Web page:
After creating the class handling our page, we’ll be implementing it by creating another class names ‘Pages’. This class will consist of the entire set of page objects we have. It’s going to be the only class that can communicate with each page.

Continue on by pasting the following code:

using OpenQA.Selenium.Support.PageObjects;

namespace Test
{
    public static class Pages
    {
        private static T getPages<T>() where T : new ()
        {
            var page = new T();
            PageFactory.InitElements(Browsers.getDriver, page);
            return page;
        }

        public static ContactUs contactUs
        {
            get { return getPages<ContactUs>(); }
        }
    }
}
  • private static T getPages<T>() – Creates a new instance to the specified page and returns the page.
  • public static ContactUs contactUs – Returns an instance of ContactUs page.

 

Using the same function (getPages) and generally this is the reason why it’s private, because it’s possible to call it solely from pages.

It’s important to mention that every page we instantiate, we’ll have to add it to the ‘Pages’ class because the page is accessible only via this class.

I’ll demonstrate with an example:

Assuming we will be writing automated tests and will want to click on the Contact Us page, the following command should be written:

Pages.contactUs.Goto();


Continue on to the Next step in the tutorial and Learn how to Read Data From CSV File in C#.

Feel free to leave your questions/ideas in the comment section below!


 

Asya Galinsky

About the author

Asya Galinsky

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Comments

12 13 comments
  • Avatar
    teddd May 16, 2017, 12:41 pm

    great guide !
    how can i implement Cross Browser testing you mentioned in this guide with the page object pattern?

  • Asya Galinsky
    Asya Galinsky May 17, 2017, 3:07 pm

    Hi, glad you found this tutorial helpful! To get extra info on page object pattern and cross browser testing, I recommend reading the following tutorial: https://blog.testproject.io/2017/02/09/cross-browser-testing-selenium-webdriver/

    Good luck 🙂

  • Avatar
    mkozak81 September 7, 2017, 12:35 pm

    Hi Asya,

    Great tutorial.
    I’m using the same approach (using Page.cs class). Where is the best place to prepare a WebDriverWait function e.g. WaitForElement, to be used in all PO classes ? (or it’s not needed at all) ? Thanks for the hint

    • Asya Galinsky
      Asya Galinsky September 7, 2017, 2:20 pm

      Hi,
      I’m glad you liked this tutorial 🙂
      An implicit wait can be for all object when using page objects pattern, so that following will work.
      waiter.until(ExpectedConditions.visibilityOf(page.object));
      Explicit waits should not be a part of page objects class but a part of the flow.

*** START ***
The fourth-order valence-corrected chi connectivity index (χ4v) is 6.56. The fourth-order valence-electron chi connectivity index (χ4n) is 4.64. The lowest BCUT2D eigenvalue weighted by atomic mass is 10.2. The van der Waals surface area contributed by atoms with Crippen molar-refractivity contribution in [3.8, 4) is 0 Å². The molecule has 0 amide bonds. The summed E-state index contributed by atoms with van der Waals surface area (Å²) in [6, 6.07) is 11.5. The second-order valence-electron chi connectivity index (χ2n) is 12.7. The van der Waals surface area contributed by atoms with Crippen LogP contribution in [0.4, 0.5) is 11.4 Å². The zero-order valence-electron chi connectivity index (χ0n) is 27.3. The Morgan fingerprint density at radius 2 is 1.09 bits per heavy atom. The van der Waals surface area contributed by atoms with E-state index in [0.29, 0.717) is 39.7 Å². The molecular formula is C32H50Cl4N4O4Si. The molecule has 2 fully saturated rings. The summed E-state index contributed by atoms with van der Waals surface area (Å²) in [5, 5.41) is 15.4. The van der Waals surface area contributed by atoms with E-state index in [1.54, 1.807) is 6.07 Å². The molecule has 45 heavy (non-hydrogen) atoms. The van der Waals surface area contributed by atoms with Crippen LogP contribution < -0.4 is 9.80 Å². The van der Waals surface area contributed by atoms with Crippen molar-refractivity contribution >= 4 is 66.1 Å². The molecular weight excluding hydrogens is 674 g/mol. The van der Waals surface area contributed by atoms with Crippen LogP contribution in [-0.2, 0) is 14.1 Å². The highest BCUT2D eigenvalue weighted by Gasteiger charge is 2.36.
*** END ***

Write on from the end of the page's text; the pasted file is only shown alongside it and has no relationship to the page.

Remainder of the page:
Best of luck!

      • Avatar
        mkozak81 September 7, 2017, 7:38 pm

        Not sure I understood…what do you mean by saying “”…a prat of the flow” ?
        Suppose I have:
        – Pages class where I initialize page elements (exactly like in your example above)
        – PO class “Home Page”
        – and the TC class
        Should wait.Until be a part of Factory (to allow each PO class use it while executing methods on it’s elements) ?
        Maybe it’s a good idea to add such section into your tutorial ?

        • Oren Nahum
          Oren Nahum September 20, 2017, 4:15 pm

          Hi Mkozak81,
          I think what Asya meant was, assuming your test case flow is something like:
          var element = findElement(By.Id(“someid”);
          element.click();

          And, you fear this element will not be present in the first few seconds, so you would want a Wait – an Excplicit wait, it should be inserted into the code in that flow, before element.click().

          However, if you want to use implicit waits, it can be a nice idea to put them inside the PO methods for calling those elements, like you wrote.

  • Avatar
    rose_123 March 23, 2018, 9:15 pm

    Hi Asya,
    Thanks for this tutorial. It was very helpful! I have a question for you though. Pagefactory is going to be deprecated very soon. Can you please show us how to modify the existing code in your tutorial based on that? I am asking about these specific lines:
    private static T getPages() where T : new ()
    {
    var page = new T();
    PageFactory.InitElements(Browsers.getDriver, page);
    return page;
    }

  • Avatar
    dev.ssrj June 18, 2018, 1:32 pm

    Hi Asya Galinsky ,

    Can anybody share this simple Framework which is working, so that it will be helpful to understand the full flow of it.

    Thanks!!

  • Avatar
    Laksh September 11, 2019, 10:48 pm

    is the code available? I am not sure how in Page class how the WebElements are resolved when Test runs. I am getting null reference.

  • Avatar
    Laksh September 11, 2019, 10:48 pm

    Also where is PageFactory?